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Indian Farmers Hold Back Record Rapeseed Crop, Limiting Oil Supplies

NIWAI, India, April 5 (Reuters) - India has harvested a record rapeseed-mustard crop, but crushing could lose momentum in the coming months as many farmers are holding back from selling to oilseed processors in the hope prices will rally further.

Slow farmer selling, coupled with falling supplies of sunflower oil from Ukraine, could force the world's biggest importer of edible oils to increase overseas buying of palm oil and soyoil , despite the record rapeseed crop.

"In the past two years prices rose after I sold crop to traders immediately after the harvesting. This year, I have decided to wait for a few months," said Ramras Chowdhary, a farmer in Niwai in the northwestern state of Rajasthan.

Rapeseed prices were below 6,000 rupees per 100 kg in March 2021 when farmers started selling the last crop, but jumped to a record 8,813 rupees in September.

The rally prompted farmers to allocate more land to rapeseed when they started planting winter-sown crops in November.

That, and sufficient soil moisture, has lifted India's rapeseed production to a record 11 million tonnes, up 28% from a year ago, says Anil Chatar, a trader based in Jaipur, Rajasthan.

"Crop is far more than the last year, but crushing won't pick up unless farmers sell their harvest," Chatar said.

Usually farmers flood the market in March and April, but this year supplies are lower than normal, says trader Varun Khandelwal.

"It seems farmers will sell the crop in tranches throughout the year," Khandelwal said.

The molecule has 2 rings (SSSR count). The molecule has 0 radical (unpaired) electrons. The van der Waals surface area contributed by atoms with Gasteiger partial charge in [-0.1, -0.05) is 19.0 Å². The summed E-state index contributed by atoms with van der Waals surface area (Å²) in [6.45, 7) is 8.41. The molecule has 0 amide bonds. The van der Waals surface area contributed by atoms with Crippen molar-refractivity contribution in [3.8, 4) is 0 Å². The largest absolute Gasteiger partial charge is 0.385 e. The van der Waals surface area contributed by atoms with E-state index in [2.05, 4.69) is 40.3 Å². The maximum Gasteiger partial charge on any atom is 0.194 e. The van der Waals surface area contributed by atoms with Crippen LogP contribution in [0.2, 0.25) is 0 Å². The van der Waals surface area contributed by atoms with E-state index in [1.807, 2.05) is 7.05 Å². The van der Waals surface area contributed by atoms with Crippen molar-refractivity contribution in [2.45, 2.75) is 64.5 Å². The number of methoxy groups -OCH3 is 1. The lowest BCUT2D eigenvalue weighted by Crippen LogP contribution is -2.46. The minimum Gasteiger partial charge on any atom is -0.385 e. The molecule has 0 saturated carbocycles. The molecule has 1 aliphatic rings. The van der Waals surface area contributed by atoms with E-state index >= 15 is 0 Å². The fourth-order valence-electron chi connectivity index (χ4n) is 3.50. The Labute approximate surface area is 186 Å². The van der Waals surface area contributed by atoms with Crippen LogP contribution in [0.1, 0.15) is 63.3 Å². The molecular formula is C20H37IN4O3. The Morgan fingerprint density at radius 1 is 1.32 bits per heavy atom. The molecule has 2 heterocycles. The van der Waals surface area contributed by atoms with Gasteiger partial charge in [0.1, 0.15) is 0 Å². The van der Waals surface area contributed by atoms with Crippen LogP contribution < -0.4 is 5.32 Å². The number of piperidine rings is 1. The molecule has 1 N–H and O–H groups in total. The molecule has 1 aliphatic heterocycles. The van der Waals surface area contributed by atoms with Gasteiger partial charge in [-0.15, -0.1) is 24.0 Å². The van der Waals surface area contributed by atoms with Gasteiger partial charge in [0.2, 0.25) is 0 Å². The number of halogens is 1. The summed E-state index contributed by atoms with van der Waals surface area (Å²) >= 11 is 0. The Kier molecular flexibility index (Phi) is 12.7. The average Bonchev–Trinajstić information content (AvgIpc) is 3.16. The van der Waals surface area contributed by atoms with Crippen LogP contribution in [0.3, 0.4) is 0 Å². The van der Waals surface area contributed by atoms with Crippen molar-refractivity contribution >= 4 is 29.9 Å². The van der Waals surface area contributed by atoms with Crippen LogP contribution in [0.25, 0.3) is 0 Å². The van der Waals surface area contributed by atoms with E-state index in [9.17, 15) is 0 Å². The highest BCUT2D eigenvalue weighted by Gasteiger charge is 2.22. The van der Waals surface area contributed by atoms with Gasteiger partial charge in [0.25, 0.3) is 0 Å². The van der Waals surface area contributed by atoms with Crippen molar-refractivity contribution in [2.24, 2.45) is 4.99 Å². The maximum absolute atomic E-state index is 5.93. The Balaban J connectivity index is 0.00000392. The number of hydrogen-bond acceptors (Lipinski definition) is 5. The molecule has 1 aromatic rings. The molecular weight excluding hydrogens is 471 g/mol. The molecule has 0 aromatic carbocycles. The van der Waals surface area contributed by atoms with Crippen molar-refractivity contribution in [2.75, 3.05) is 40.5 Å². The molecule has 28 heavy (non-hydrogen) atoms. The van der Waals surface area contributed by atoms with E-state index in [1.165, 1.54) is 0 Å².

In March, oil mills crushed 1.6 million tonnes of rapeseed, but the pace could moderate in the coming months as supplies have fallen in recent days, said Govindbhai Patel, managing director of trading firm G.G. Patel & Nikhil Research Co.

The rally in prices of other edible oils, and likely drop in sunflower oil imports because of the Ukraine war, has boosted demand for rapeseed oil, Patel said.

More than 90% of India's imported sunflower oil usually comes from Ukraine and Russia. India imports palm oil mainly from Indonesia and Malaysia, and soyoil from Argentina and Brazil.

Six months ago, rapeseed oil was available at a premium of 35% over soyoil, sunflower and palm oil, but it is now trading at par with other edible oils, according to data compiled by the Solvent Extractors' Association of India.

India will need to import more than one million tonnes of vegetable oils every month as rapeseed oil supplies will remain limited despite the record crop, predicted a Mumbai-based dealer with a global trading firm, who declined to be named.

Reporting by Rajendra Jadhav Editing by Mark Potter

Source: Reuters

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